Ghamari-Tabrizi has shown that the role of the left – both in its Communist and feminist forms – in the Revolution was scattered and uneven at best. It is true that Communists have been active in Iran since the constitutional revolution of 1906,[41] with the largest of the Iranian Communist parties, the Tudeh, being founded in 1941. However, Iranian Communists have suffered from oscillating and at most periodic success. They suffered from an initial legitimacy crisis due to their perceived subordination to the USSR, most notably during the period of Soviet Occupation[42] and during the nationalization crisis over the Anglo-Iranian dispute over the legitimacy of oil rights.[43] During the period between 1941-53, Tudeh operated in a relatively free political environment, and was not overtly subservient to Moscow. However, after the coup in the 1950s and the repression of leftist movements, Tudeh had limited presence in the country in 1960s. Eventually the détente between the USSR and Iran, where the Soviet Union ultimately approved of the Shah’s reforms in 1961, forced the Communist party into an unhappy collaboration with Shah (the Tudeh part at least) even if members were ideologically opposed.[44]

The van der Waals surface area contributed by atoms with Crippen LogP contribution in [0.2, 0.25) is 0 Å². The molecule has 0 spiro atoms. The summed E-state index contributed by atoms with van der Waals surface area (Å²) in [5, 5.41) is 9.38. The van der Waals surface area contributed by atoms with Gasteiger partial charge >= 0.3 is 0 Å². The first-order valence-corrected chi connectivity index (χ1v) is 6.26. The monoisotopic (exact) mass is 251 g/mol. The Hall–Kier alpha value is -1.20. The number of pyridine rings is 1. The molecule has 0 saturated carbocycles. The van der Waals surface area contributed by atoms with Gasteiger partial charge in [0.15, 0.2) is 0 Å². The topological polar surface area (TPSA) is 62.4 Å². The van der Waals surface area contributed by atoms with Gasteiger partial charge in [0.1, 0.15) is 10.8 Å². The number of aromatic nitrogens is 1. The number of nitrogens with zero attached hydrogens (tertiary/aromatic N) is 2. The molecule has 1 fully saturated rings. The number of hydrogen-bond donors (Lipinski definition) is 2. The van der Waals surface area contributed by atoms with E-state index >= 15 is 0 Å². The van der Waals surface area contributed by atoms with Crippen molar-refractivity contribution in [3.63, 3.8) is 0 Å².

Moreover, as Tudeh lost its base, it became more and more reliant on Moscow.[45] As part of its policy of rapprochement, Moscow encouraged Tudeh to create closer links with clergy, and blamed them for not having done it before.[46] This tended to reduce the importance of Tudeh amongst the new generation of Marxists which emerged in the 1970s, who viewed as wholly negative Soviet influence in the country.[47] Moreover, the Shah’s secret police, the SAVAK, broke Tudeh and Islamic Faidayan in the 60s and 70s, eliminating their ability to participate effectively in the revolution.[48] By September 1978, Ayatollah Khomeini had become the undisputed leader of the revolution.[49]